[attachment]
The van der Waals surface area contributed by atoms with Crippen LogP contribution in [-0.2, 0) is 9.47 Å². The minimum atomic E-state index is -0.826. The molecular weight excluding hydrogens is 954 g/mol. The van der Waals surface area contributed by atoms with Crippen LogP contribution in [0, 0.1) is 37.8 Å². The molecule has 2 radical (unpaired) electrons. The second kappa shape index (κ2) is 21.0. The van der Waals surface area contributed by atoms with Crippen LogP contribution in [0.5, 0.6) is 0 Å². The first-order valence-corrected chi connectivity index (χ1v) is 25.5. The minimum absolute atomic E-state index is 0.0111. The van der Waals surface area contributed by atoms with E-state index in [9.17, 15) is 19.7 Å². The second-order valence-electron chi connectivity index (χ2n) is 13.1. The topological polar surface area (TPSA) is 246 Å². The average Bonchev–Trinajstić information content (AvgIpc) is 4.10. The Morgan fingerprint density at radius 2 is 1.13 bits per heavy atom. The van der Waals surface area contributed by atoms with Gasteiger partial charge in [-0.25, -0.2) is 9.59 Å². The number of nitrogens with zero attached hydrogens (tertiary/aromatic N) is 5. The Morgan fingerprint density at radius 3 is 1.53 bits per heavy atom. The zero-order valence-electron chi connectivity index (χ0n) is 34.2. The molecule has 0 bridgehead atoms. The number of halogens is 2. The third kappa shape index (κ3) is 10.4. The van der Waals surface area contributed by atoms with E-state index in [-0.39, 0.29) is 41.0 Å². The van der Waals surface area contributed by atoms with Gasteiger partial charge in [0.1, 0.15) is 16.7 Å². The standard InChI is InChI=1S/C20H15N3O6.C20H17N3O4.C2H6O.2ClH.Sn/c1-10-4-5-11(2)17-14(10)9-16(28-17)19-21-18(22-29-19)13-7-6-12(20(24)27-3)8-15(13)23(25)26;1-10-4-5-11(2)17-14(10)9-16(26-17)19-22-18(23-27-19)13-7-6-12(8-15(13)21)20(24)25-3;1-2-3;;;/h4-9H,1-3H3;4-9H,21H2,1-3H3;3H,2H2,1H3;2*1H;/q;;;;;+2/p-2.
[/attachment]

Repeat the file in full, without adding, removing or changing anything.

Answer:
The van der Waals surface area contributed by atoms with Crippen LogP contribution in [-0.2, 0) is 9.47 Å². The minimum atomic E-state index is -0.826. The molecular weight excluding hydrogens is 954 g/mol. The van der Waals surface area contributed by atoms with Crippen LogP contribution in [0, 0.1) is 37.8 Å². The molecule has 2 radical (unpaired) electrons. The second kappa shape index (κ2) is 21.0. The van der Waals surface area contributed by atoms with Crippen LogP contribution in [0.5, 0.6) is 0 Å². The first-order valence-corrected chi connectivity index (χ1v) is 25.5. The minimum absolute atomic E-state index is 0.0111. The van der Waals surface area contributed by atoms with E-state index in [9.17, 15) is 19.7 Å². The second-order valence-electron chi connectivity index (χ2n) is 13.1. The topological polar surface area (TPSA) is 246 Å². The average Bonchev–Trinajstić information content (AvgIpc) is 4.10. The Morgan fingerprint density at radius 2 is 1.13 bits per heavy atom. The van der Waals surface area contributed by atoms with Gasteiger partial charge in [-0.25, -0.2) is 9.59 Å². The number of nitrogens with zero attached hydrogens (tertiary/aromatic N) is 5. The Morgan fingerprint density at radius 3 is 1.53 bits per heavy atom. The zero-order valence-electron chi connectivity index (χ0n) is 34.2. The molecule has 0 bridgehead atoms. The number of halogens is 2. The third kappa shape index (κ3) is 10.4. The van der Waals surface area contributed by atoms with E-state index in [-0.39, 0.29) is 41.0 Å². The van der Waals surface area contributed by atoms with Gasteiger partial charge in [0.1, 0.15) is 16.7 Å². The standard InChI is InChI=1S/C20H15N3O6.C20H17N3O4.C2H6O.2ClH.Sn/c1-10-4-5-11(2)17-14(10)9-16(28-17)19-21-18(22-29-19)13-7-6-12(20(24)27-3)8-15(13)23(25)26;1-10-4-5-11(2)17-14(10)9-16(26-17)19-22-18(23-27-19)13-7-6-12(8-15(13)21)20(24)25-3;1-2-3;;;/h4-9H,1-3H3;4-9H,21H2,1-3H3;3H,2H2,1H3;2*1H;/q;;;;;+2/p-2.